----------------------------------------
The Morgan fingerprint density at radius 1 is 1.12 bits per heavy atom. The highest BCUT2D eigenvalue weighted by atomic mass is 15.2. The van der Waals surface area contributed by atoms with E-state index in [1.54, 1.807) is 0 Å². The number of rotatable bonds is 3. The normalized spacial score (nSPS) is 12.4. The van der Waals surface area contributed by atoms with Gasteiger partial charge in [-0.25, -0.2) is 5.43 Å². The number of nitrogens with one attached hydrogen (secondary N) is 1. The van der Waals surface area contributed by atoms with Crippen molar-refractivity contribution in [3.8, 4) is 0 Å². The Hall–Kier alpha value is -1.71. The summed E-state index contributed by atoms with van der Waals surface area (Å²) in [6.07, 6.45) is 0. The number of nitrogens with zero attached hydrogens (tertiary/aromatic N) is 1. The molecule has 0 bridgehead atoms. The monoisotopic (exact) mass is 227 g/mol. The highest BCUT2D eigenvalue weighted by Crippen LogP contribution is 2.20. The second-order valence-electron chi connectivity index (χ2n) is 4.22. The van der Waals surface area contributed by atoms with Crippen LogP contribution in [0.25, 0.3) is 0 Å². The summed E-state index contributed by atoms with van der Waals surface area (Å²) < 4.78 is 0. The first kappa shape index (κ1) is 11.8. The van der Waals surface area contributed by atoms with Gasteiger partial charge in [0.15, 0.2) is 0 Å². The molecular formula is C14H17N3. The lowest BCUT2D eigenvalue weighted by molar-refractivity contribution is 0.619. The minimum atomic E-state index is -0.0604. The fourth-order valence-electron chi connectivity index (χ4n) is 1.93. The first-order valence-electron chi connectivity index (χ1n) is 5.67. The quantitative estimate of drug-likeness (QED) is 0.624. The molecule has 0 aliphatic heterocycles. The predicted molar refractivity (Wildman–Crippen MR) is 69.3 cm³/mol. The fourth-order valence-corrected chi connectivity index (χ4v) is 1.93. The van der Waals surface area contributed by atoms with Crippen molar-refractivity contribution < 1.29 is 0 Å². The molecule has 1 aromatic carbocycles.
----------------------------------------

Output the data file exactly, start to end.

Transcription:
The Morgan fingerprint density at radius 1 is 1.12 bits per heavy atom. The highest BCUT2D eigenvalue weighted by atomic mass is 15.2. The van der Waals surface area contributed by atoms with E-state index in [1.54, 1.807) is 0 Å². The number of rotatable bonds is 3. The normalized spacial score (nSPS) is 12.4. The van der Waals surface area contributed by atoms with Gasteiger partial charge in [-0.25, -0.2) is 5.43 Å². The number of nitrogens with one attached hydrogen (secondary N) is 1. The van der Waals surface area contributed by atoms with Crippen molar-refractivity contribution in [3.8, 4) is 0 Å². The Hall–Kier alpha value is -1.71. The summed E-state index contributed by atoms with van der Waals surface area (Å²) in [6.07, 6.45) is 0. The number of nitrogens with zero attached hydrogens (tertiary/aromatic N) is 1. The molecule has 0 bridgehead atoms. The monoisotopic (exact) mass is 227 g/mol. The highest BCUT2D eigenvalue weighted by Crippen LogP contribution is 2.20. The second-order valence-electron chi connectivity index (χ2n) is 4.22. The van der Waals surface area contributed by atoms with Crippen LogP contribution in [0.25, 0.3) is 0 Å². The summed E-state index contributed by atoms with van der Waals surface area (Å²) < 4.78 is 0. The first kappa shape index (κ1) is 11.8. The van der Waals surface area contributed by atoms with Gasteiger partial charge in [0.15, 0.2) is 0 Å². The molecular formula is C14H17N3. The lowest BCUT2D eigenvalue weighted by molar-refractivity contribution is 0.619. The minimum atomic E-state index is -0.0604. The fourth-order valence-electron chi connectivity index (χ4n) is 1.93. The first-order valence-electron chi connectivity index (χ1n) is 5.67. The quantitative estimate of drug-likeness (QED) is 0.624. The molecule has 0 aliphatic heterocycles. The predicted molar refractivity (Wildman–Crippen MR) is 69.3 cm³/mol. The fourth-order valence-corrected chi connectivity index (χ4v) is 1.93. The van der Waals surface area contributed by atoms with Crippen molar-refractivity contribution < 1.29 is 0 Å². The molecule has 1 aromatic carbocycles.